Cushing's on the rise? Expert observations on the disease
Our practitioner in the trenches, Dr. Sarah Wooten, has been seeing more cases of Cushing’s disease in dogs in her practice, which made her curious. She got a chance to chat with veterinary endocrinologist Dr. David Bruyette about the trend as well as important updates.
Not in the best spot to watch the video right now? Here’s a quick transcript (just don't forget to scroll to the end for the bonus material!):
Wooten: It seems to me in our practice that we are diagnosing a lot more Cushing’s. And I want to know whether there is an increase in the disease prevalence itself, or just that we’re catching it a lot more?
Bruyette: I think the answer is “Yes” to both. Most of the data now coming out is showing that the incidence of Cushing’s is about 90,000 to 100,000 new cases per year. Some of it’s clearly because veterinarians are just running more tests—they’re picking the disease up earlier. But I think a lot of it has to do with the fact that the dog population is just getting older. And since it’s a geriatric-onset disease, dogs are living long enough to start to manifest signs of Cushing’s.
Wooten: Are there any thoughts as to the cause?
Bruyette: There’s a lot of work being done on the cause of pituitary tumors, both in people and in dogs. With respect to Cushing’s in humans, there are a lot of known genetic defects that occur in the pituitary that result in the disease. We haven’t found any of those mutations in dogs. So the theory now is that in humans it’s primarily a pituitary disorder; in dogs it’s primarily a disease of higher centers in the brain that regulate the pituitary. So it’s more of a neurodegenerative disease of older dogs that causes hyperactivity of the pituitary.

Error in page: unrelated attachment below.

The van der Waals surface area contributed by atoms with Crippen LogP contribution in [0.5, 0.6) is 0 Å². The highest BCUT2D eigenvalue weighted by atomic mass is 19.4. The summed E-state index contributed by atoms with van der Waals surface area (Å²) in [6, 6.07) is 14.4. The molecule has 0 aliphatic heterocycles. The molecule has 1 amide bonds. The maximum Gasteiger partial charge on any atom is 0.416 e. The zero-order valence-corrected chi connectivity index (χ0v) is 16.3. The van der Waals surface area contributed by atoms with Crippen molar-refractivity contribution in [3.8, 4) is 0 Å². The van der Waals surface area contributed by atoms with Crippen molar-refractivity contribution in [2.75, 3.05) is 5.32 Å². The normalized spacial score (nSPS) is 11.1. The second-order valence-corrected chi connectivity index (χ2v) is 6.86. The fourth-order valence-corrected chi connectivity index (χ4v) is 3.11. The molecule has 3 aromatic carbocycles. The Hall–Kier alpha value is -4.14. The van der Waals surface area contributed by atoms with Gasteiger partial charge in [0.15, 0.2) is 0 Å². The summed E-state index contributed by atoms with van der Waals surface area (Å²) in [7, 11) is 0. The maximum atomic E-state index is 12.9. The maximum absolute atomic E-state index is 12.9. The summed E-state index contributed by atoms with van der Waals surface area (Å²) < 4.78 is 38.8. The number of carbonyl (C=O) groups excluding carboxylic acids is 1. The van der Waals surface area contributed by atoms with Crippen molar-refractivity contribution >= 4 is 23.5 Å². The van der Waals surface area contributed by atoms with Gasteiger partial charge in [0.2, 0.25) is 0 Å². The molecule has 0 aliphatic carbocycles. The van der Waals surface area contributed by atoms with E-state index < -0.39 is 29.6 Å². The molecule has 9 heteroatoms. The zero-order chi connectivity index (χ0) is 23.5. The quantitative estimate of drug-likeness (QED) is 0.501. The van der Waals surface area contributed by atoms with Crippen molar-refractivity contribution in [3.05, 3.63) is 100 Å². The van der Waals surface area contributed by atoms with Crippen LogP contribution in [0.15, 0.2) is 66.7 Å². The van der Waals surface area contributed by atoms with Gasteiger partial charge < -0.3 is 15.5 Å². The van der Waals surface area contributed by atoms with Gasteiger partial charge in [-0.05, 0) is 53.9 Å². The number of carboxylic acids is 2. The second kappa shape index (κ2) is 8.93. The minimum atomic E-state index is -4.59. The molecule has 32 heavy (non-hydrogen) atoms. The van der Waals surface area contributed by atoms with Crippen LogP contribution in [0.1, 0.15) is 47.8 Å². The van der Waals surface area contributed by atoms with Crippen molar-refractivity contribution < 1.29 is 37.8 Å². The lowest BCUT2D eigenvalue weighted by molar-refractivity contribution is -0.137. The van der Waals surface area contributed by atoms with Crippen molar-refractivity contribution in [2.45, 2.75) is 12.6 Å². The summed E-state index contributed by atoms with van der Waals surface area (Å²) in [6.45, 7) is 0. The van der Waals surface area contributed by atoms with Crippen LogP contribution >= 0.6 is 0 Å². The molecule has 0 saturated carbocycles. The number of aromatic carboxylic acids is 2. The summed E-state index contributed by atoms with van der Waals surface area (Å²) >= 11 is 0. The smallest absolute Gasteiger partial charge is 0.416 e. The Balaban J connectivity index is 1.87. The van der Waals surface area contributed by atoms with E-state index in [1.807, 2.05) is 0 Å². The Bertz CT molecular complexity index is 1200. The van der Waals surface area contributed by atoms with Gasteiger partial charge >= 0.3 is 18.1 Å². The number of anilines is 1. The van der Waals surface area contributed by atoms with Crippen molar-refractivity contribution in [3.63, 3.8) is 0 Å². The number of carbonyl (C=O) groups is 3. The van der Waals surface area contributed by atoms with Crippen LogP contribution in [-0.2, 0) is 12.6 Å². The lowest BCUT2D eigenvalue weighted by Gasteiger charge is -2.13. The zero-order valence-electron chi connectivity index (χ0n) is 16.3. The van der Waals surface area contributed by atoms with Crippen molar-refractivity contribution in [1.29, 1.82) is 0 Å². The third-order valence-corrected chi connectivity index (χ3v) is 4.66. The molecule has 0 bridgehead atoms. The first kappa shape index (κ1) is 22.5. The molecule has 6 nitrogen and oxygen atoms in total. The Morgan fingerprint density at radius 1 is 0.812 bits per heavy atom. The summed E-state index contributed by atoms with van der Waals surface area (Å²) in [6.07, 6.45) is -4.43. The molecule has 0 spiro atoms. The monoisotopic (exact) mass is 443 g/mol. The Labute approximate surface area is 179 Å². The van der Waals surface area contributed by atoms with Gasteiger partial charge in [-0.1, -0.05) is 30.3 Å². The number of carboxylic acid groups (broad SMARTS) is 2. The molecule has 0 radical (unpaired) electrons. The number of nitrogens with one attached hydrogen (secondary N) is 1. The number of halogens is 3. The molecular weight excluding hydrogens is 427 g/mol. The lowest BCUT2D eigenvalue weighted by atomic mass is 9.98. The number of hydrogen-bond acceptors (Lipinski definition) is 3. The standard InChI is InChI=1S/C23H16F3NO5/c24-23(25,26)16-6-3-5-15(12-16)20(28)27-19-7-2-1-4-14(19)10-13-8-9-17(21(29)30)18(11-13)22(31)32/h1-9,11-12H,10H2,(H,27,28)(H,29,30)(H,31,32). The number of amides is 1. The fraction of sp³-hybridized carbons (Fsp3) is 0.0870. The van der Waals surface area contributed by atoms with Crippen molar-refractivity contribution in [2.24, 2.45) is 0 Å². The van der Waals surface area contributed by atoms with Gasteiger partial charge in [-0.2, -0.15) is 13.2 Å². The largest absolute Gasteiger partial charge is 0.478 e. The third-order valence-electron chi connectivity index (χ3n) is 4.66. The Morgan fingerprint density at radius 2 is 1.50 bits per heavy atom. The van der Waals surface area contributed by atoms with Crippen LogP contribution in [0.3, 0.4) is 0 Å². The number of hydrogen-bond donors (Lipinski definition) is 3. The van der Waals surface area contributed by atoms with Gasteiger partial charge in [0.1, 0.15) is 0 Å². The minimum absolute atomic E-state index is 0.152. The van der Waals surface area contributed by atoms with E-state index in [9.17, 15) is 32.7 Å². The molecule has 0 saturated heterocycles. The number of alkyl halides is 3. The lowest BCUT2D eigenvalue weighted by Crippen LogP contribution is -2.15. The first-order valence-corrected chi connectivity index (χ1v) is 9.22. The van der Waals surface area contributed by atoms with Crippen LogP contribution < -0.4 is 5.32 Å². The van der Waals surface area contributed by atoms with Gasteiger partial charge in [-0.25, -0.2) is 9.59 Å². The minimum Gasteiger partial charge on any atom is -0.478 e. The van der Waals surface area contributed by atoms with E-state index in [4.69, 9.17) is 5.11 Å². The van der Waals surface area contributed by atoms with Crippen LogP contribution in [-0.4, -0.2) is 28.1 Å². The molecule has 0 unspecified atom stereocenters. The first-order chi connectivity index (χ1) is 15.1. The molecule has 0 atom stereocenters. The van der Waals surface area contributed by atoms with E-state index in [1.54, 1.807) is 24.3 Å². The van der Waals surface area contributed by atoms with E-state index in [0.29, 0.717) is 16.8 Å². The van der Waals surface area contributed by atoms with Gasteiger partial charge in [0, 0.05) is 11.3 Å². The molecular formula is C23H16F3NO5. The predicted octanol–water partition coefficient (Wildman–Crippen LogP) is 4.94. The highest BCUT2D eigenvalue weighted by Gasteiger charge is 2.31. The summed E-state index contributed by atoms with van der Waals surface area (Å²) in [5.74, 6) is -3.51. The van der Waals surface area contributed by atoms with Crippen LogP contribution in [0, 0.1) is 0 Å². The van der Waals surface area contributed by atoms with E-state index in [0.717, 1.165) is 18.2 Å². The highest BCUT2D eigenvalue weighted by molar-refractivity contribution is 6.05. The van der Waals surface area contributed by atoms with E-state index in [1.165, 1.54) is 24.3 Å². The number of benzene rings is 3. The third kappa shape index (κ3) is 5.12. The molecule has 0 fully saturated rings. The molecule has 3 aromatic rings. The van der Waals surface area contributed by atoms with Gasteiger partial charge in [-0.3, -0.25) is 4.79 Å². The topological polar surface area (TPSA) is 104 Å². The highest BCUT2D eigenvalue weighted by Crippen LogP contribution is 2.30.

Wooten: Have there been any studies comparing the incidence of Cushing’s disease in our spayed and neutered population vs. our intact population?
Bruyette: Yes, it has been looked at. Unlike the problem we see in ferrets with adrenal disease that are spayed or neutered, we really haven’t seen any difference in the frequency of Cushing’s among spayed or neutered dogs.
Wooten: There is some veterinary literature about how after two years of treatment, the dosages of trilostane that are needed may go down for certain patients, so we’re starting to perform ACTH stimulation testing in these dogs every six months vs. once a year. What’s your advice for the small animal practitioner on that?
Bruyette: Since the launch and since more veterinarians have been using Vetoryl, or trilostane, to treat Cushing’s, we’ve noticed that the initial starting dose that we recommend now has come down quite a bit. So where we were giving maybe 4 to 6 mg/kg, now we’re only giving 1 to 2. I think part of that is related to what you observed, which is that over time as they continue to take an adrenal enzyme blocker, it seems like they develop a cumulative effect and the dose does go down. And I also agree that more frequent monitoring probably makes sense. We usually recommend that they come in every three to four months.
Wooten: You talked about some new treatments that might be coming?
Bruyette: On the human side as well as the veterinary side, we’re really trying to move toward pituitary-directed therapy, whether it’s surgical or radiation. But from a medical standpoint, we’re learning a lot about different receptors that are abnormal or overly expressed in the pituitaries of dogs that have Cushing’s. The primary interest right now is looking at the somatostatin receptor and drugs that block that and the dopamine receptor and drugs that block that. So recently in people, two new drugs have been approved, and we’re hoping to be able to start to use those drugs in dogs.
Bonus material: The Cushing superfan!
We did mention Dr. Bruyette is a Cushing’s disease expert, yes? BUT did you know he’s an avid collector of all things Cushing as well? Hear all about it in this video clip. (It’s only 25 seconds, you have time to watch this one!)